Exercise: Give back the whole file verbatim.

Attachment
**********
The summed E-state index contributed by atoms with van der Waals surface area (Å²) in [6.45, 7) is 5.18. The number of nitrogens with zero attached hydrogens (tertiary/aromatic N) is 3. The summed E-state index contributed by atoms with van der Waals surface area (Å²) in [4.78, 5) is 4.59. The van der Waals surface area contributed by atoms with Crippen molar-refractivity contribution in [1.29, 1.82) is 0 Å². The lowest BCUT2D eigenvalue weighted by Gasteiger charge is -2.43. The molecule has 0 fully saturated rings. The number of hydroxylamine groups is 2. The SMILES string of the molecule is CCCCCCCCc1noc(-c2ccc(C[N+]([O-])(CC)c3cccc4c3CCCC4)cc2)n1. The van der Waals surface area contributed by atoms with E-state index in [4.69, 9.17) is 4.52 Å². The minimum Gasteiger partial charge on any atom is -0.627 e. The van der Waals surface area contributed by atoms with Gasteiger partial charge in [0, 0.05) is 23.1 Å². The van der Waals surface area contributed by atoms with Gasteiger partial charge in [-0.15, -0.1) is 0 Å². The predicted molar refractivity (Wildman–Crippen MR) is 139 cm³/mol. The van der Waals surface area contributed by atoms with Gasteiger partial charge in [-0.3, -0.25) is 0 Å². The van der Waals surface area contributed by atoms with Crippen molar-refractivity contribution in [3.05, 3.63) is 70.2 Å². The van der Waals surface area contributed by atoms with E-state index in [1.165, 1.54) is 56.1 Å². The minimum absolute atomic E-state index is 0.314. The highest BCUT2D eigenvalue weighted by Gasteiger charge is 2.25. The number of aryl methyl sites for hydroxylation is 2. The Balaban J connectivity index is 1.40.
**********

The summed E-state index contributed by atoms with van der Waals surface area (Å²) in [6.45, 7) is 5.18. The number of nitrogens with zero attached hydrogens (tertiary/aromatic N) is 3. The summed E-state index contributed by atoms with van der Waals surface area (Å²) in [4.78, 5) is 4.59. The van der Waals surface area contributed by atoms with Crippen molar-refractivity contribution in [1.29, 1.82) is 0 Å². The lowest BCUT2D eigenvalue weighted by Gasteiger charge is -2.43. The molecule has 0 fully saturated rings. The number of hydroxylamine groups is 2. The SMILES string of the molecule is CCCCCCCCc1noc(-c2ccc(C[N+]([O-])(CC)c3cccc4c3CCCC4)cc2)n1. The van der Waals surface area contributed by atoms with E-state index in [4.69, 9.17) is 4.52 Å². The minimum Gasteiger partial charge on any atom is -0.627 e. The van der Waals surface area contributed by atoms with Gasteiger partial charge in [0, 0.05) is 23.1 Å². The van der Waals surface area contributed by atoms with Gasteiger partial charge in [-0.15, -0.1) is 0 Å². The predicted molar refractivity (Wildman–Crippen MR) is 139 cm³/mol. The van der Waals surface area contributed by atoms with Gasteiger partial charge in [-0.3, -0.25) is 0 Å². The van der Waals surface area contributed by atoms with Crippen molar-refractivity contribution in [3.05, 3.63) is 70.2 Å². The van der Waals surface area contributed by atoms with E-state index in [1.165, 1.54) is 56.1 Å². The minimum absolute atomic E-state index is 0.314. The highest BCUT2D eigenvalue weighted by Gasteiger charge is 2.25. The number of aryl methyl sites for hydroxylation is 2. The Balaban J connectivity index is 1.40.